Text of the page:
If we were having coffee, I’d tell you how easy it is to get distracted. I wouldn’t tell you until I offered you a nice cup of hot brew though. That would just be rude. We do have cream and sugar, if you’re into that sort of thing, and if coffee’s not for you, there is water and maybe some tea around. I’m sure we can round up something.
There, now I can tell you that I’ve been a little distracted lately. My last post was a #BadPoetryThursday ten days ago (June 16, 2017), and just after that, I took vacation. Now you would think, or at least I would think, that a vacation would be a great time to get lots of writing done. Maybe even build that short story queue that I’ve been thinking about for a while, but then life happens and here we are ten days later lamenting the fact that I’ve been gone. I’ve missed you guys, by the way.
Here I am,
Running the park.
There I go,
Funning 'til dairk.
Been a rough day.
Left along the way.
I can't do it.
Just can't explain.
The release happens,
Inside my brain.
It's not bad,
You really should try.
You probably won't die.
This short is a continuation of a previous #ShortTuesday. If you would like to read it, click here. If not, I think this short stands on its own. Either way, thanks for stopping by!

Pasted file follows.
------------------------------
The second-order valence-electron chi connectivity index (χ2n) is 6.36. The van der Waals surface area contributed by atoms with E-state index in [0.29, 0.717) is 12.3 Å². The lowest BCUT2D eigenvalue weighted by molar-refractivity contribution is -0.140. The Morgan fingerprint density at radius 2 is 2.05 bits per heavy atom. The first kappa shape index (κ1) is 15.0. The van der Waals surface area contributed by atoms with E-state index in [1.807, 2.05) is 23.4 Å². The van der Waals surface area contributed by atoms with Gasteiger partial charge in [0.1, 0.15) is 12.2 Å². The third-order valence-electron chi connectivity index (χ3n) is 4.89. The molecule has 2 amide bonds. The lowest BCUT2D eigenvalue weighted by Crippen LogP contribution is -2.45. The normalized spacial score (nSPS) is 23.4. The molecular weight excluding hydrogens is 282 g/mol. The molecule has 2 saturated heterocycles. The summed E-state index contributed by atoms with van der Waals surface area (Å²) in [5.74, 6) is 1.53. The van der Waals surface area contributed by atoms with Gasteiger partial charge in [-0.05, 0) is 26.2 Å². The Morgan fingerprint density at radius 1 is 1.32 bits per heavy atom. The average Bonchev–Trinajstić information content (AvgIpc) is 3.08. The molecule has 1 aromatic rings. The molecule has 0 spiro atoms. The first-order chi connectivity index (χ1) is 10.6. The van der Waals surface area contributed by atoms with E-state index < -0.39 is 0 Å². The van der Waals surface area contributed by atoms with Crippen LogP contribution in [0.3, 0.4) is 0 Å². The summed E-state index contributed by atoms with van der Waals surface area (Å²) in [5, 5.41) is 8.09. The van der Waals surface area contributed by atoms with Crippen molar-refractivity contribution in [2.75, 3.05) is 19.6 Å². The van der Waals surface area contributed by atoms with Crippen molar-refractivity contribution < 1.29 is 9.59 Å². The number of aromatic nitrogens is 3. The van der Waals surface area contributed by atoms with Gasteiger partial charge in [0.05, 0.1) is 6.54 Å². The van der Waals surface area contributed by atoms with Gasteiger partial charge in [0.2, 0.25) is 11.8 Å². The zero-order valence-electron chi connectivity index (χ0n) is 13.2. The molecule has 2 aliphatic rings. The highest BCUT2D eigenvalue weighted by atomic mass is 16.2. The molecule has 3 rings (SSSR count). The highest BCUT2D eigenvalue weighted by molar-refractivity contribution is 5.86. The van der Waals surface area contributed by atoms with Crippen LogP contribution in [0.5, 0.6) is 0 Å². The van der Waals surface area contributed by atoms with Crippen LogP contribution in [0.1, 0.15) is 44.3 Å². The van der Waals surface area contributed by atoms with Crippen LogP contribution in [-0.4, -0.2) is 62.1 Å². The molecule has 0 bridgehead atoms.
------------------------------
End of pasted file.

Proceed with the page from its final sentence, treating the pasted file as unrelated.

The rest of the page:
Rannal made his way down the busy Canal Street, stumbling left and right as he went. He would stumble into one person or another as they hurried to get home before the sun fell below the horizon, endure the cursing that followed, and carry on. Canal Street was a main corridor of the city and notorious for thieves, especially after dark, and no one wanted to waste time on a drunk like him. They just wanted to get home before dark, before the thieves appeared.
Good thieves did not need the cover of dark to rob a person though. A good thief just needed to make contact with the person they were robbing. A stinking cloak covered in grime accompanied by the smell of wine on the breath didn’t hurt either.
If we were having coffee, I’d offer you a candy to go along with it. Tonight I allowed myself to splurge a bit and buy some Wint-O-Green Lifesavers, which is something I should not have done. They are so good, but oh so bad at the same time. Won’t you be bad with me and help me get rid of these things before I rot the teeth slam outta my mouth?
Okay, maybe they’re not that bad, but I seem to have a problem with them. The problem being that it’s hard for me to quit them. Most days I can walk past with hardly a look back, but they got me tonight. Cleverly placed there in the aisle where I could see them, darn you Kroger, and your sneaky product placement!
“Please Miss, calm down,” her maid Talees said. Talees stood by the thick wooden door, ready to bolt from the room if Malia took to another fit.
The girl was far too aggressive and angry for a princess. Talees had learned over the years to always have an escape route at the ready when Malia was upset.
“Can you believe what that old, cantankerous fool said to me! That he will never train a girl. That it’s not proper for a woman to touch a blade. Women can’t handle a sword. Really!?” She stomped around her room, from one wall to another and back again. “I’ll show him! I will become a Blademaster. The first woman Blademaster.”